Last night, Senate President John Morse and Senator Angela Giron were ousted in part, over their hard-line stance on gun control in recall elections that were a first of their kind in the history of Colorado.
The win has possible ramifications for other states, as noted by Joey Bunvh of The Denver Post last night.
The recall attempt also could have a chilling effect in other states, where Democrats have been encouraged by President Obama to pass controls on guns, including background checks, limits on ammunition magazines and other measures.
The "idea for a recall campaign against gun-control supporters began to jell" as noted today by Jack Healy of the New York Times, "in living room conversations and on Internet message boards for gun enthusiasts," which highlights how truly grassroots this initiative was.
When it became clear that this effort was not going away, the reaction by recall opponents was swift and fierce.
"A range of philanthropists, liberal political groups, unions and activists raised a total of $3 million to defend Mr. Morse and Ms. Giron. Mr. [Michael] Bloomberg personally gave $350,000."
Despite the fact that "gun-control advocates far outspent their opponents," the results speak for themselves. Last night, the little guy won in what should serve as a reminder of the power of the average citizen in America.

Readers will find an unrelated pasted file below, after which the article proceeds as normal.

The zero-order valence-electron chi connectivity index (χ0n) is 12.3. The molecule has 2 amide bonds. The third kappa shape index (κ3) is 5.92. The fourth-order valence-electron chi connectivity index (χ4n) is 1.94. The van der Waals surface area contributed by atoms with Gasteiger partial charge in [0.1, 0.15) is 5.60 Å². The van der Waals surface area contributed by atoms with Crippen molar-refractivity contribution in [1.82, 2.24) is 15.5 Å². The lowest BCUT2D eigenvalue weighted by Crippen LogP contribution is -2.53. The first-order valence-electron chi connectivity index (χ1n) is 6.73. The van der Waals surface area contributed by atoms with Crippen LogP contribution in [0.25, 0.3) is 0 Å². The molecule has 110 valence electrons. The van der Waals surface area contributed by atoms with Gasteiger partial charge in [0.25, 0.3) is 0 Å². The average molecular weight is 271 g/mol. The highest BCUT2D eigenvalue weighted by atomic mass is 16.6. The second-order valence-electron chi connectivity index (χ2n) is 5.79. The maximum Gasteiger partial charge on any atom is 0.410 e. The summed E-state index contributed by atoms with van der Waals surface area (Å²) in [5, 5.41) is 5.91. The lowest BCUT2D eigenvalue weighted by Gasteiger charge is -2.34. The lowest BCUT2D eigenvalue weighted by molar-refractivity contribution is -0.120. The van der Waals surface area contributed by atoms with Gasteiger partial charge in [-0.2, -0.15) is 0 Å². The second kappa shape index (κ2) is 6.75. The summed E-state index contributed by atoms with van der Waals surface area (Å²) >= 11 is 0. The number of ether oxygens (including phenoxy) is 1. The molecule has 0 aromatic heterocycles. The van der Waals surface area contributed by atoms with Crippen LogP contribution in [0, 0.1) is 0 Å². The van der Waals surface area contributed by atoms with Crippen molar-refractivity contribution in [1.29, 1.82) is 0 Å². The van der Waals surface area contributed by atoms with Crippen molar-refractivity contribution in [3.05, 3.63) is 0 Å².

Ironically, Democratic National Committee Chair Rep. Debbie Wasserman-Schultz penned an OpEd for Democrats.org that referred to the Colorado recall elections as "a blatant attack on our Democratic principles," as reported by the Examiner last month. In fact, the truly grassroots effort is the epitome of democracy.
John Morse conceded the race to Former Colorado Springs City Councilman Bernie Herpin, a "staunch supporter of gun rights," who "will finish Morse's term and has said he will run for the seat in November 2014," as reported by the Gazette.
Ron Coleman, a volunteer with the Herpin campaign, said:
"It's unbelievable. It's almost unbelievable that we could beat billionaires."
Healy reported that Victor Head, a "plumber in Pueblo who borrowed money from his grandmother to kick-start the recall against Ms. Giron," said,
“We'd never been to a rally or town halls...We’d never done much politically other than voting.”
The excitement reached a crescendo on Twitter last night, as it became clear that the uphill battle over the last several months was paying off. The hashtag #COrecall was trending, and excited tweeters gave updates on the election results. Coloradans proved last night that regular citizens indeed have power, as long as they exercise it. Colorado, thank you, as America very much needed that reminder.